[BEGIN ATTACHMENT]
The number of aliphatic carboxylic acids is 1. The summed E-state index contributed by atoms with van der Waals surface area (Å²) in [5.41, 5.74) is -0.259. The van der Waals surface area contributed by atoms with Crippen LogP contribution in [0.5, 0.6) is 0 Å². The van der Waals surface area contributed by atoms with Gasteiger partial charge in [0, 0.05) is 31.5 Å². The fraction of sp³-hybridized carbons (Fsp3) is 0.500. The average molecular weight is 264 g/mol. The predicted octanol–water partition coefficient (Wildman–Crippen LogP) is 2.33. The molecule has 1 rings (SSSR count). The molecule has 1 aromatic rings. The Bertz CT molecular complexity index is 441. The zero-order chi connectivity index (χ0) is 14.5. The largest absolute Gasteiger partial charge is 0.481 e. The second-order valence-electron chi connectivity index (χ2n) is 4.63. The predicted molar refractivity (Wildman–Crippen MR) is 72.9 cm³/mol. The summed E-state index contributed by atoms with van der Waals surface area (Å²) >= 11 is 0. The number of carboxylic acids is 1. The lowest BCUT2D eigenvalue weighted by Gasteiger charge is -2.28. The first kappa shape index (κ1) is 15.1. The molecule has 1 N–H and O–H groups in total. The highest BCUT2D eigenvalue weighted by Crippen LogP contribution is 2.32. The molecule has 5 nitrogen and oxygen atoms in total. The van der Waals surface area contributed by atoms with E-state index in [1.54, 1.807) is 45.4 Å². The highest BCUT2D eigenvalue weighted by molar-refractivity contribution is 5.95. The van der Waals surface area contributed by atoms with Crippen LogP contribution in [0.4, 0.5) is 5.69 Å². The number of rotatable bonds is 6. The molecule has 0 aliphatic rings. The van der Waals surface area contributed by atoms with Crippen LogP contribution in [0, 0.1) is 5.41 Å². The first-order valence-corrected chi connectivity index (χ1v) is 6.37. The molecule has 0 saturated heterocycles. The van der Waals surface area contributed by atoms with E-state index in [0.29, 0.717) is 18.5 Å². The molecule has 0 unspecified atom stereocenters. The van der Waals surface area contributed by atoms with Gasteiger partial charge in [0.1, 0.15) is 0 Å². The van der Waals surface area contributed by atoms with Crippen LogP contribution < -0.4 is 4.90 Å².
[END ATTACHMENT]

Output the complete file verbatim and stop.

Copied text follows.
The number of aliphatic carboxylic acids is 1. The summed E-state index contributed by atoms with van der Waals surface area (Å²) in [5.41, 5.74) is -0.259. The van der Waals surface area contributed by atoms with Crippen LogP contribution in [0.5, 0.6) is 0 Å². The van der Waals surface area contributed by atoms with Gasteiger partial charge in [0, 0.05) is 31.5 Å². The fraction of sp³-hybridized carbons (Fsp3) is 0.500. The average molecular weight is 264 g/mol. The predicted octanol–water partition coefficient (Wildman–Crippen LogP) is 2.33. The molecule has 1 rings (SSSR count). The molecule has 1 aromatic rings. The Bertz CT molecular complexity index is 441. The zero-order chi connectivity index (χ0) is 14.5. The largest absolute Gasteiger partial charge is 0.481 e. The second-order valence-electron chi connectivity index (χ2n) is 4.63. The predicted molar refractivity (Wildman–Crippen MR) is 72.9 cm³/mol. The summed E-state index contributed by atoms with van der Waals surface area (Å²) >= 11 is 0. The number of carboxylic acids is 1. The lowest BCUT2D eigenvalue weighted by Gasteiger charge is -2.28. The first kappa shape index (κ1) is 15.1. The molecule has 1 N–H and O–H groups in total. The highest BCUT2D eigenvalue weighted by Crippen LogP contribution is 2.32. The molecule has 5 nitrogen and oxygen atoms in total. The van der Waals surface area contributed by atoms with E-state index in [1.54, 1.807) is 45.4 Å². The highest BCUT2D eigenvalue weighted by molar-refractivity contribution is 5.95. The van der Waals surface area contributed by atoms with Crippen LogP contribution in [0.4, 0.5) is 5.69 Å². The number of rotatable bonds is 6. The molecule has 0 aliphatic rings. The van der Waals surface area contributed by atoms with Crippen LogP contribution in [0, 0.1) is 5.41 Å². The first-order valence-corrected chi connectivity index (χ1v) is 6.37. The molecule has 0 saturated heterocycles. The van der Waals surface area contributed by atoms with E-state index in [0.29, 0.717) is 18.5 Å². The molecule has 0 unspecified atom stereocenters. The van der Waals surface area contributed by atoms with Gasteiger partial charge in [0.1, 0.15) is 0 Å². The van der Waals surface area contributed by atoms with Crippen LogP contribution < -0.4 is 4.90 Å².